Monday, February 27, 2006

On Worksheets

I am beginning to discover a "chicken and egg" type situation.

I have told you before that all my English classes are "regular". Regular classes are the ones where "everyone else" goes. Honors kids are sequestered away to the best teachers, everyone else becomes "regular".

My regular classes have everyone from Special ed kids to the kids who are to unmotivated or lazy to take honors. More than once, I've had kids tell me "I didn't do honors because I didn't want to do the Summer reading".

So here we are. Kids who don't know English with kids who read at a 12.9 grade level and are bored to death. Here's the common denominator I have found: these kids have seldom been challenged.

See, those honors kids want to learn. So they get the teachers who want to teach. Presumably, everything is rosy after that (I know better, it's not always, but that's another concern). Meanwhile, those regular kids are given to the teachers who haven't worked their way up yet. This doesn't mean they're bad teachers, though, right?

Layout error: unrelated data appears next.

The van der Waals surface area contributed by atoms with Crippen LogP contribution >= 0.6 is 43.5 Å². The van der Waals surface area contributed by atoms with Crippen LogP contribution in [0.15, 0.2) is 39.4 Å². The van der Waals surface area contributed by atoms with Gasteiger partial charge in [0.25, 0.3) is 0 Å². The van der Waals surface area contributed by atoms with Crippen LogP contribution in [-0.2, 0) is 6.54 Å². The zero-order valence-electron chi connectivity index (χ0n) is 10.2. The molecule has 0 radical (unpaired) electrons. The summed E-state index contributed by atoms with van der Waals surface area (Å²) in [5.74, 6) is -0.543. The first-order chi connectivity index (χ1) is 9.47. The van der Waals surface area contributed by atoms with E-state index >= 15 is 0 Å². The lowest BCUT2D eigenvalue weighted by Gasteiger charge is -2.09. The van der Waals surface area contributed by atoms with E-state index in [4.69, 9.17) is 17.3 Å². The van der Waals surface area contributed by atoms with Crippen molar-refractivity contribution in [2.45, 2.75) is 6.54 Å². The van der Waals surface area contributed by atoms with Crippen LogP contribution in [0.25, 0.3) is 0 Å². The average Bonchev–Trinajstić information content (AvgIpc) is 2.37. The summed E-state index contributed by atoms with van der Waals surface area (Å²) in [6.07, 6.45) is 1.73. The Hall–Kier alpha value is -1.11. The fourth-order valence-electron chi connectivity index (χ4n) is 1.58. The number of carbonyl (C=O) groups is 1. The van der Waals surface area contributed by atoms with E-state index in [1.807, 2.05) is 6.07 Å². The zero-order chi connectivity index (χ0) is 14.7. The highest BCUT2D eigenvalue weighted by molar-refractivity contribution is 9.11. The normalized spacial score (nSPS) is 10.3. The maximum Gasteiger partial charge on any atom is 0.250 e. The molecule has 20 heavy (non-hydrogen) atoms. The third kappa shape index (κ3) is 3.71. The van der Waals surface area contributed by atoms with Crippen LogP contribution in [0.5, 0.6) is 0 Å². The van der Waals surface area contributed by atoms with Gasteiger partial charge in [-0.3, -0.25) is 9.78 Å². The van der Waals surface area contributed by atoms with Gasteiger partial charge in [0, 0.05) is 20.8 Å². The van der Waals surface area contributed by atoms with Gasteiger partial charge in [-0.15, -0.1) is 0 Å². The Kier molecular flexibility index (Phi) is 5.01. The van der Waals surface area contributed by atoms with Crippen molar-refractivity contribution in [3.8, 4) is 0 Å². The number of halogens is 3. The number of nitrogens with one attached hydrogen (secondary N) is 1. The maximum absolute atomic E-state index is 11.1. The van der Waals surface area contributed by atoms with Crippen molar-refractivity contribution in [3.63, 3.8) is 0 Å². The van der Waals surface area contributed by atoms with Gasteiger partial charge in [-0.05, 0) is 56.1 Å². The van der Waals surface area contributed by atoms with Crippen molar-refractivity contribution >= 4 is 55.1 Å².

I think it's fair to say that sometimes it makes them bad teachers. A friend is mentoring a first year teacher with a "bad" class--she's quit really teaching. She fights and fights with the behavior problems and so after all that, can she spend the considerable energy it takes to teach? That, my friend, is how worksheets are made.

So back to the chicken and egg. These kids have been taught for years that learning is putting an answer on a risographed page. As a result, good teachers sometimes fall to a steady diet of the worksheet, affirming that silly expectation, and then the seasons they go round and round and the painted ponies go up and down...

I am writing this for me. I am writing this so I will keep using music to teach tone and smile when the kids say "So what do we write down?" or "Don't you have anything cool?" (actually, there I will smile and say "Now that would upset the balance of the world, wouldn't it?" but I will still smile.). I will push again to make kids create questions with a depth of knowledge above two.

And maybe somewhere a pig will be wearing a necklace, but maybe not.

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